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The Boston Globe

Business

Red Sox to open Lansdowne hot dog stand

The Lansdowne Street hot dog stand will join the Yawkey Way food court that is the centerpiece of a deal with the Boston Redevelopment Authority.

BARRY CHIN/GLOBE STAFF/FILE 2013

The Lansdowne Street hot dog stand will join the Yawkey Way food court that is the centerpiece of a deal with the Boston Redevelopment Authority.

Some Fenway fans apparently have insatiable appetites — but not necessarily for baseball.

Hoping to capitalize on Red Sox Nation’s hunger for Fenway Franks, the organization plans to start selling the famous hot dogs outside the ballpark, at a Lansdowne Street concession stand. Even when a game isn’t on the menu.

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Boston’s Zoning Board of Appeals on Tuesday gave unanimous approval for the stand, which will also serve other food and nonalcoholic beverages. The opening date and hours of operation have not been set, but the Red Sox plan to have it up and running this season, said spokeswoman Zineb Curran.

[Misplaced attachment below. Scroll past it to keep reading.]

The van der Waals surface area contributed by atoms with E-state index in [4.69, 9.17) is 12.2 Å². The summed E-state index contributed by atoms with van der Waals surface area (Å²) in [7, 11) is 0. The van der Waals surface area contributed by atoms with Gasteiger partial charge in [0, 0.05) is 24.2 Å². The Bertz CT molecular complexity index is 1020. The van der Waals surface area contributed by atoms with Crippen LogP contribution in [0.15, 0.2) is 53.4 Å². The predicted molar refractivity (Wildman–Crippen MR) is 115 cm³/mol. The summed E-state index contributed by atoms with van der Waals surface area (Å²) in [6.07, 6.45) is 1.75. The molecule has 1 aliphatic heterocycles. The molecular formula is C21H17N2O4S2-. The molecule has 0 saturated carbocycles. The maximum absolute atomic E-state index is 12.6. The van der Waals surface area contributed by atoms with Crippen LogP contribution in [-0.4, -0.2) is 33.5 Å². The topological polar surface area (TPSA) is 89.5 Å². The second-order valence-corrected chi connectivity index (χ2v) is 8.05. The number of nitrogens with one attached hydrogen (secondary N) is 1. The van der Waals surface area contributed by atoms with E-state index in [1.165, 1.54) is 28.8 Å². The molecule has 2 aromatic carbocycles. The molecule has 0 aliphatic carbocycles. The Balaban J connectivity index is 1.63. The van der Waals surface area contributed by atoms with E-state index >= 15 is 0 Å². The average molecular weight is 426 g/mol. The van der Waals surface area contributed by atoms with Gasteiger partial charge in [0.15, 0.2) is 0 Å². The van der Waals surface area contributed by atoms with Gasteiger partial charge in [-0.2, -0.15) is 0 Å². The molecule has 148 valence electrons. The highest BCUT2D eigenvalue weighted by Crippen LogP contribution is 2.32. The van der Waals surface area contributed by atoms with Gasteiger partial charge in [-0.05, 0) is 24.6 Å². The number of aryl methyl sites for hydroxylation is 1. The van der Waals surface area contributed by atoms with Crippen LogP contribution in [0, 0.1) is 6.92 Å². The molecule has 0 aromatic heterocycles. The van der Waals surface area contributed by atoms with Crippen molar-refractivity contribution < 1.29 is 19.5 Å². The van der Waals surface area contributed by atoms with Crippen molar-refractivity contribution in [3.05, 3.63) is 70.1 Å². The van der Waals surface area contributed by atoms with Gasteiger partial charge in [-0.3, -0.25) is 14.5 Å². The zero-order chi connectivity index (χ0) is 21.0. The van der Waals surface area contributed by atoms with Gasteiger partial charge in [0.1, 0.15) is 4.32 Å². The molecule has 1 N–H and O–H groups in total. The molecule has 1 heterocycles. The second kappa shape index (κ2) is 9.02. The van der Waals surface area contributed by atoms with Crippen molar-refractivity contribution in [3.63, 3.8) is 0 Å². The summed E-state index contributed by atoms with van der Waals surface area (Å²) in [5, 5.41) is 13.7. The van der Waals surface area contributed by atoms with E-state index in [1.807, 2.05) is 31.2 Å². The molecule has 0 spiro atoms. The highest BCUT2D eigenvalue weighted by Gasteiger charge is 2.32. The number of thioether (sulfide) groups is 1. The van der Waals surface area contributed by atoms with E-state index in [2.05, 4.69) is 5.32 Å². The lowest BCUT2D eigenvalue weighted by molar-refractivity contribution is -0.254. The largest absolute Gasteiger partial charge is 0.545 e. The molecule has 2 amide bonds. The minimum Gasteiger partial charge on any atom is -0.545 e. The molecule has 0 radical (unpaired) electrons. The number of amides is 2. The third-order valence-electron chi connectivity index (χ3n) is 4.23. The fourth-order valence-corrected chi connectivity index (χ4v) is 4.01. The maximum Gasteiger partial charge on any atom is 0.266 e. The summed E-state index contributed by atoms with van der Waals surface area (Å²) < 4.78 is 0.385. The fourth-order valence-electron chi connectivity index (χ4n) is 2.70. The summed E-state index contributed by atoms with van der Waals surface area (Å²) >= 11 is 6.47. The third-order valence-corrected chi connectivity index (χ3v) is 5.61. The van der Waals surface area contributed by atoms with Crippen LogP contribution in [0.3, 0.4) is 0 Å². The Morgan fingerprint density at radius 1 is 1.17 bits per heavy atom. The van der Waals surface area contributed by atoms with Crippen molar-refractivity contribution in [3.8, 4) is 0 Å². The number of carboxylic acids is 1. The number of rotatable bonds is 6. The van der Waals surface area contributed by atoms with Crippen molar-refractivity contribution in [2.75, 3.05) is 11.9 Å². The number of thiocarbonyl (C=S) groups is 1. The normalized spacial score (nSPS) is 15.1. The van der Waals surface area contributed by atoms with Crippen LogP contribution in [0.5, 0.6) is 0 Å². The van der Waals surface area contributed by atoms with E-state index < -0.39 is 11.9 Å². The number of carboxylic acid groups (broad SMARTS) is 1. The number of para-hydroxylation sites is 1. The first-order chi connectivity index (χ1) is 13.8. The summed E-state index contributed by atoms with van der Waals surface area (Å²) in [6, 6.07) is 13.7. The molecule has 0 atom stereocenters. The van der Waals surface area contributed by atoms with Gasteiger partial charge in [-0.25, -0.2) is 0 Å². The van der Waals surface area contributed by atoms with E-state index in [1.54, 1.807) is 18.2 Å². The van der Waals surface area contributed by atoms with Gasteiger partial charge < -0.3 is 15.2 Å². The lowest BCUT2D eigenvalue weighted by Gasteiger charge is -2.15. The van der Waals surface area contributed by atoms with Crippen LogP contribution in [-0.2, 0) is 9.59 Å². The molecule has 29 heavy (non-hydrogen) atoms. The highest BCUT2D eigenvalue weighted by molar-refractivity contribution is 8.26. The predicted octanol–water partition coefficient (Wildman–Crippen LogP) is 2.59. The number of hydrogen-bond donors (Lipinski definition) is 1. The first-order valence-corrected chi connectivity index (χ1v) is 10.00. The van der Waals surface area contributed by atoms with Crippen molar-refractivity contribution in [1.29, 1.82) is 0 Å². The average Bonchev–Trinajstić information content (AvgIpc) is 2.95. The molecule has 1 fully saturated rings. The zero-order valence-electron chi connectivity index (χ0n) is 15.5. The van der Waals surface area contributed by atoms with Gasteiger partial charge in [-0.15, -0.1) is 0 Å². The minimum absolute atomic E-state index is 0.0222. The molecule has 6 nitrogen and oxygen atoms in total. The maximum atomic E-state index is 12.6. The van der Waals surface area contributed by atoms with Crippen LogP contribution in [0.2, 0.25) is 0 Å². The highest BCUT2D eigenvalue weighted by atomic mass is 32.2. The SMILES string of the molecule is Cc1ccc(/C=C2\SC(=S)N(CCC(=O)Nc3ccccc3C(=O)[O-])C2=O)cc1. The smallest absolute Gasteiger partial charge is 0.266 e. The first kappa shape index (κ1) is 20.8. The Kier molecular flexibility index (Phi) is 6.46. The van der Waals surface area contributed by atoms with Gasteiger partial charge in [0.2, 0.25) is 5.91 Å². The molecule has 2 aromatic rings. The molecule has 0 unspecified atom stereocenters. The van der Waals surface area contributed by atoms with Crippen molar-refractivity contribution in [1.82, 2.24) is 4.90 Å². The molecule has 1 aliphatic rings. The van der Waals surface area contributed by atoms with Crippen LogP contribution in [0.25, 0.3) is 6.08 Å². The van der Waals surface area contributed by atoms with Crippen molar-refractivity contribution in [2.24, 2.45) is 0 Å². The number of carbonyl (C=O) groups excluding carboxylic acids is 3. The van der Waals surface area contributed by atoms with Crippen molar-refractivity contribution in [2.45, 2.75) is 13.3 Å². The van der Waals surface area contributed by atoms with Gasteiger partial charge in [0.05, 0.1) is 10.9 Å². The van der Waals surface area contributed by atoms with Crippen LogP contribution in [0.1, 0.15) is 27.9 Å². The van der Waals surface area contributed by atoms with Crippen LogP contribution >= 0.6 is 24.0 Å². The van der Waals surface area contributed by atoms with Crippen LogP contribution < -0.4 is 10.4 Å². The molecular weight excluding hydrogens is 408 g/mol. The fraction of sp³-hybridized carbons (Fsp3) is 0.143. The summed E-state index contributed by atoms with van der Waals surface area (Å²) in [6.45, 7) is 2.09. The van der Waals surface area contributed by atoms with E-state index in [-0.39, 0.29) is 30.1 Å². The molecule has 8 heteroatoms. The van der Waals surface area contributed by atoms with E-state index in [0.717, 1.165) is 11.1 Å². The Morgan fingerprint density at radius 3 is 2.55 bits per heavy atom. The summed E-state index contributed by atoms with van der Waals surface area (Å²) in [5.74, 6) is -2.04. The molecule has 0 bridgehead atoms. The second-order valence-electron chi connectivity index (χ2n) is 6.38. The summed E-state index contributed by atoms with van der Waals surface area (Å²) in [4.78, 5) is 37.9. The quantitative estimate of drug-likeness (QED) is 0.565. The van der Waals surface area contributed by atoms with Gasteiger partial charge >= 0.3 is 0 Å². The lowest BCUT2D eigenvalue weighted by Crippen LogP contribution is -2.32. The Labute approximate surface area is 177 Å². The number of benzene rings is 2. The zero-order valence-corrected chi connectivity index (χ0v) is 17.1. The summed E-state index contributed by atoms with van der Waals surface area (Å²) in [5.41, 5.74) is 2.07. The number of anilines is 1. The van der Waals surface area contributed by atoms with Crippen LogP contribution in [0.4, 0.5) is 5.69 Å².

The stand will be contained within the ballpark structure, near Gate C, facing a street that is open to the public. That is in contrast to the club-controlled concession outposts a block away on Yawkey Way, where the team sets up a gated enclosure for ticket holders four hours before the first pitch.

Fenway Franks, made by Chelsea-based Kayem Foods Inc., already are available in supermarkets.

The hot dog stand will join the Yawkey Way food court, which is the centerpiece of a deal with the Boston Redevelopment Authority that will cost the Sox $7.3 million over the next 10 years. That arrangement also includes access to public air space, where the club built additional seating behind the Green Monster wall in left field. Because the Fenway Frank stand will be located on ballpark property, the team will not have to pay the city additional money.

But while Fenway Frank aficionados may be salivating at the prospect of chowing down on nongame days, sausage seller Artin Kouyoumdjian wondered how it might affect his livelihood. Kouyoumdjian suggested the cost of the Sox’s new outpost might be borne by the 18 private vendors — including him — who pay for licenses to sell concessions and souvenirs on the streets around Fenway Park.

“It doesn’t matter how we feel,” he said. “They’re the Red Sox. We can’t do anything about it.”

Callum Borchers can be reached at callum.borchers@globe.com. Follow him on Twitter@ callumborchers.
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